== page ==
Roger Federer, 2006 – This was Tiger Woods circa 2000 (which was fourth on ESPN’s list) on a tennis court. Federer reached the finals in all four of the Grand Slams, the first to do so since Rod Laver in 1969, and won three. The only Slam he did not win was the French Open, losing to Raphael Nadal, arguably the best clay player in history. For the year he went 92-5 with 12 titles in 17 tournaments. Of the 17 tournaments, he failed to reach the finals only once. In 2006, it was a surprise if he even dropped a set.

Jesse Owens, 1936 – It’s probably more like the greatest week in sports history rather than the greatest season, but Owens accomplished in seven days what most don’t even fathom of doing in a lifetime. The setting: Berlin, the 1936 Olympics with Adolf Hitler and his postures of Aryan supremacy as the host. Owens, an African-American of all people, sure made him look silly and proved him wrong, winning gold medals in the 100- and 200 meter dashes, the long jump and the 4×100 relay team. Owens became a national hero in the process.

Cael Sanderson 2001-2002 – Some may say Sanderson’s senior season was merely a part of a greater whole, thinking it more appropriate to congratulate him on his career than any single one of his campaigns. But I maintain the pressure to finish his collegiate career undefeated was immense; even the greatest amateur wrestler of all-time Dan Gable fell under the pressure in his last match. That’s what happens with expectations and everyone gunning after you. Not so with Sanderson. He went 40-0 (37 by pin, technical fall or major decision), rarely relinquishing unforced points on his way to capturing his fourth NCAA championship, third Dan Hodge Trophy for college’s best wrestler, and the cover on Wheaties.

Jim Brown, 1958 – I can understand how people overlook Jim Brown and his most gaudy of seasons; compared to today’s players his stats aren’t too mind-blowing: 1,527 rushing yards and 17 touchdowns. Ostensibly, that’s an average season for LT. What people fail to realize is that Brown accomplished what he did in only 12 games. The NFL did not move to its current 16-game schedule until 1978. Extrapolate his numbers (127.3 yards a game on 5.9 yards a carry!) for 16 games and you get this: 2,036 yards and 22 touchdowns. And this was in an era where defenses were geared towards stopping the run. Just sick numbers by probably the greatest running back of all-time.

Week 17 Recap

By Bryan Jeon

NFL Records

Touchdown passes, season – 50, Tom Brady, New England
Touchdown receptions, season – 23, Randy Moss, New England
Most points in a season, team – 589, New England (36.8 PPG)
16-0 – New England, 2007
Most completions, season – 440, Drew Brees, New Orleans (27.5 completions/game)
Kick returns for touchdowns, season – 6, Devin Hester, Chicago (two kickoff returns, four punt returns)
Most catches by tight end, career – 820, Tony Gonzalez, Kansas City

Tom Brady broke Peyton Manning‘s 2004 record of 49 touchdown passes, but didn’t have a higher passer rating. Manning holds the record with a 121.1 rating, Brady finished with 117.2 after throwing for 356 yards, 2 TDs and 0 INTs in the win over the Giants.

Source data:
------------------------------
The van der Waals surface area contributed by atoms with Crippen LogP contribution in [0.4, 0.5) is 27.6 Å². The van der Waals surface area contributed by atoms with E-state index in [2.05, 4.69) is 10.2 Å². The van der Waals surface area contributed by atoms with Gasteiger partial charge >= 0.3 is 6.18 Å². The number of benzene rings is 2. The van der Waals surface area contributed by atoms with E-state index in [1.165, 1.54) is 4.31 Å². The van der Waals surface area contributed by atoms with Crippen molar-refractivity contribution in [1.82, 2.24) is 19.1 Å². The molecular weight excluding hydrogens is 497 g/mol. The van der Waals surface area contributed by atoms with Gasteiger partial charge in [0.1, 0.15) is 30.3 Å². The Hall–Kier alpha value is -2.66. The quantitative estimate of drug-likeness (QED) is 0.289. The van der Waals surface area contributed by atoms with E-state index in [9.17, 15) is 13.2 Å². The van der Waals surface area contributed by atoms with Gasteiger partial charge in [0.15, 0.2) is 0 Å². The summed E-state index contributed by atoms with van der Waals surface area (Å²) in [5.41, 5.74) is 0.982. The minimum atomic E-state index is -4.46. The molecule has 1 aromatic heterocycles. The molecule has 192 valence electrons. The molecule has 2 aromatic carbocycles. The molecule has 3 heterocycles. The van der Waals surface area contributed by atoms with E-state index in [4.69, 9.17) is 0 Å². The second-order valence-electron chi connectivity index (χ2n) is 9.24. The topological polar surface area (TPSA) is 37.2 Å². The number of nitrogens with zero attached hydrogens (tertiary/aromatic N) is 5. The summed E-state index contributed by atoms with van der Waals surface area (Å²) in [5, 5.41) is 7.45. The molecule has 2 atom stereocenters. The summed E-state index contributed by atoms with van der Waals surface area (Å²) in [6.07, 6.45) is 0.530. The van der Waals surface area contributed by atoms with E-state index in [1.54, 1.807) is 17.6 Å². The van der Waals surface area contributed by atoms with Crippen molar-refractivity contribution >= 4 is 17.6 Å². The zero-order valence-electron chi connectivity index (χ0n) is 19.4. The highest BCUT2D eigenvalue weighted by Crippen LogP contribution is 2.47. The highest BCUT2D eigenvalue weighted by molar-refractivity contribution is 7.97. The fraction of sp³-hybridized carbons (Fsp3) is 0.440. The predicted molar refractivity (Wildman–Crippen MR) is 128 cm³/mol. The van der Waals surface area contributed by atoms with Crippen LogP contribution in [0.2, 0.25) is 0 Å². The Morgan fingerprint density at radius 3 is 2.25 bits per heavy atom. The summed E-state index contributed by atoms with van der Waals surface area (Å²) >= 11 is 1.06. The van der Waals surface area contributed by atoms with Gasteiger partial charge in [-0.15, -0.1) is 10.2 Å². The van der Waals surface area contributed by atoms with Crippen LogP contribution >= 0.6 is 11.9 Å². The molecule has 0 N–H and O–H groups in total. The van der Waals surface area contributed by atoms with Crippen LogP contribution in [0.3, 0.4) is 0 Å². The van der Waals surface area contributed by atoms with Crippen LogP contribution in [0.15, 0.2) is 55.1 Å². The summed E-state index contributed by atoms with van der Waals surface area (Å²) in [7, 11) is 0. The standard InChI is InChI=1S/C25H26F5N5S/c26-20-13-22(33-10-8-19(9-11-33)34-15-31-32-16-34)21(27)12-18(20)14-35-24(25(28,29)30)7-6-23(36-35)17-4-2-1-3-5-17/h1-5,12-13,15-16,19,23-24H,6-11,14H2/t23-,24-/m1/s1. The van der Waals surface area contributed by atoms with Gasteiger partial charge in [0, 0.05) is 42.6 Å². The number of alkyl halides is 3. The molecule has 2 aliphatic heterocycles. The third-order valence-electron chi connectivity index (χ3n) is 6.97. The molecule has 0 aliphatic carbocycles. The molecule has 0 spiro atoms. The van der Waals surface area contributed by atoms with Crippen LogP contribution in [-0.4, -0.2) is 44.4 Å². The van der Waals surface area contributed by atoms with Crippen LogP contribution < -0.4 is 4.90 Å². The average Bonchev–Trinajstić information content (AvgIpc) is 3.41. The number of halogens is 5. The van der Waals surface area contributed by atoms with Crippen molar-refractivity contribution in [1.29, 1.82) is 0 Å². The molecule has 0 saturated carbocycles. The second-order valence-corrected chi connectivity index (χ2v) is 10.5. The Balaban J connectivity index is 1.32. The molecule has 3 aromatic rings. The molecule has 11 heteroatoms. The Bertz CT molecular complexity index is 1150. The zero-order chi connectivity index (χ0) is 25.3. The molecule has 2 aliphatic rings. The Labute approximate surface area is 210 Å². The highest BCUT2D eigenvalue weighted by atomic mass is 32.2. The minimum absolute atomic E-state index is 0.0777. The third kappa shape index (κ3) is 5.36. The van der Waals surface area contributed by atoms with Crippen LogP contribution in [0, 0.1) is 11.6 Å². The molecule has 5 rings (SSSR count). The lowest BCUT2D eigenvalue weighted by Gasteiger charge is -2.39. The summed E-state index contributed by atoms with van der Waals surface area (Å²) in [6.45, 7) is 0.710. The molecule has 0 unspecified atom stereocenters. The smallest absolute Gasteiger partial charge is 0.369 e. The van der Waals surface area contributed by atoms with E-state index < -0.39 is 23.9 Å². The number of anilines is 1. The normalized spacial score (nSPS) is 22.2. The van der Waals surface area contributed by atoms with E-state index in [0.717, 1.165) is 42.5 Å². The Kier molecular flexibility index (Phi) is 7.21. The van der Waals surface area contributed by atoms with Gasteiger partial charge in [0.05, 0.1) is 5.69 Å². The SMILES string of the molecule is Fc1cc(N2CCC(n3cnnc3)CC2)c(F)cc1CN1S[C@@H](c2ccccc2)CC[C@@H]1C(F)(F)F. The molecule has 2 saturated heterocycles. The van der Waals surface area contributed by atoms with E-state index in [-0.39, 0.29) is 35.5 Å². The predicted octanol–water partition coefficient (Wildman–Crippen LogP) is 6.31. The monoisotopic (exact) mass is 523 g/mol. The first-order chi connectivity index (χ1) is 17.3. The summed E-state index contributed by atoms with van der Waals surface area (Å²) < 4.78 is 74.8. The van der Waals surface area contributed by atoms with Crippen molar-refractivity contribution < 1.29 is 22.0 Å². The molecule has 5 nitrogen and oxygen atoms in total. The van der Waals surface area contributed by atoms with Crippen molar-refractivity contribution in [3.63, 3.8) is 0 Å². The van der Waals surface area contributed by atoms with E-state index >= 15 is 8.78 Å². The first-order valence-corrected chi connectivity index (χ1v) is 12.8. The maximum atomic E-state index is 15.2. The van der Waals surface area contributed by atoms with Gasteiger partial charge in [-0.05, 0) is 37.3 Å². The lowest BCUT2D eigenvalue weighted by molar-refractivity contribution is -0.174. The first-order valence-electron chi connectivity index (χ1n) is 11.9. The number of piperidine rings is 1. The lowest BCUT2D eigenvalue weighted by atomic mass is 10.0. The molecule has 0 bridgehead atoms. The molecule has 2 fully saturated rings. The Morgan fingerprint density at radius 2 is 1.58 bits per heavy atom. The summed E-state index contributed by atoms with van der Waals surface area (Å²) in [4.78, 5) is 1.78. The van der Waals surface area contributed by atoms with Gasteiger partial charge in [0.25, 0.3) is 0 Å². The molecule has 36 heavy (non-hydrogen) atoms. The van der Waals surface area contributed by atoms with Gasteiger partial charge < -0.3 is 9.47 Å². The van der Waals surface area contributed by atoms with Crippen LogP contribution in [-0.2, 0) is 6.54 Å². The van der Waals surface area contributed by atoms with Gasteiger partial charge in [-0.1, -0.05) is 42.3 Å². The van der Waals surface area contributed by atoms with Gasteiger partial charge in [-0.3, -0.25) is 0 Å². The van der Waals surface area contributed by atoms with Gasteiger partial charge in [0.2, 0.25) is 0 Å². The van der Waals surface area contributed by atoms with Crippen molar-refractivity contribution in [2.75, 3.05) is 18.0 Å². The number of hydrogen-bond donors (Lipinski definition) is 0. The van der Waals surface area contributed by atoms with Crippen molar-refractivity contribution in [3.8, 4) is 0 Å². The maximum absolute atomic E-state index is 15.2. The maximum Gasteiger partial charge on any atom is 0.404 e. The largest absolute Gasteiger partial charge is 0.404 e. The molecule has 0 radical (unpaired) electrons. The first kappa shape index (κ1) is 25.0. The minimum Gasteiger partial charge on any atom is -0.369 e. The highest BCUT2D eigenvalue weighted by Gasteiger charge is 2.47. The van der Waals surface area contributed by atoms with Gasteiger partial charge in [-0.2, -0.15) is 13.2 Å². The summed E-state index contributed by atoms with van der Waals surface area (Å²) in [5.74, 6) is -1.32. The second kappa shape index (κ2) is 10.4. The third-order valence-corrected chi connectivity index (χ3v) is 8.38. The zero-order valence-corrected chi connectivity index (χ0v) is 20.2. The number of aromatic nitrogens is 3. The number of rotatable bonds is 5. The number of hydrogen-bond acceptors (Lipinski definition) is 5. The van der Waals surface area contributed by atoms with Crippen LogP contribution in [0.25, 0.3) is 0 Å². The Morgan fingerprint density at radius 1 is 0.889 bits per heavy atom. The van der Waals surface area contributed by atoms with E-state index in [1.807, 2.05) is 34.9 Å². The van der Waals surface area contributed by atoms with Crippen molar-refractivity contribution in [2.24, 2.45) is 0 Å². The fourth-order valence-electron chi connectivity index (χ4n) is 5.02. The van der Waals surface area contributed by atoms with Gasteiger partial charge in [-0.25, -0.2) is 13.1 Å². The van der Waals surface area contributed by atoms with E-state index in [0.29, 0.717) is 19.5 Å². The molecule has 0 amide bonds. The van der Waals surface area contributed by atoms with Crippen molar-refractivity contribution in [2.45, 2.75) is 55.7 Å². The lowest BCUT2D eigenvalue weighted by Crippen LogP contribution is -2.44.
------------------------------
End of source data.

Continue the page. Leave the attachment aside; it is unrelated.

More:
Randy Moss broke Jerry Rice‘s 1987 record of 22 touchdown catches after his second TD of the game, a 65-yard bomb to put the Pats up for good. Now, the debate will continue over how great that record is when Rice put up his numbers in a strike-shortened, 12-game season.

The Pats also scored the most points in a season, breaking Minnesota’s record of 556, set in 1998. Guess who was a rookie on the team that year. You’re looking at him…Randy Moss.

Brees had a season-high 35 completions on a career-high 60 attempts Sunday in breaking Rich Gannon‘s 2002 record of 418 completions in a season.

Devin Hester is something special in just his second year in the NFL, arguably one of the most impactful players in the game. The Miami (FL) product broke his own record Sunday, set in his rookie season last year with 5, when he returned a 64-yard punt for a score. His 11 career kick returns for touchdowns are just two shy of the NFL career record, set by Brian Mitchell with 13. Hester added a 55-yard touchdown reception in leading Chicago to a win over the Saints and should play a much more expansive role in the offense next season. Amazing that both teams from last year’s NFC championship game will not be in the playoffs this season, finishing with identical 7-9 records.

Tony Gonzalez broke Shannon Sharpe‘s career receptions record for a tight end of 815 with 7 receptions on Sunday in an overtime loss to the Jets. Gonzalez also holds the record for career touchdown catches by a tight end with 66.

Passing Title

4,806 yards – Tom Brady, New England (50 TD, 8 INT, 117.2 rating)

Brady had another flawless game Saturday, adding 356 yards and two scores to his perfect season. Brees finished in second with 4,423 yards on the season.

Rushing Title

1,474 yards – LaDainian Tomlinson, San Diego (315 att, 4.7 YPC, 92.1 YPG, 15 TD)

L.T. wins his second straight rushing title, beating out Minnesota rookie Adrian Peterson by 133 yards. He finished the season with 16 carries on 56 yards in a win over the Raiders.

Receiving Title

1,510 yards – Reggie Wayne, Indianapolis (104 rec, 10 TD, 94.4 YPG)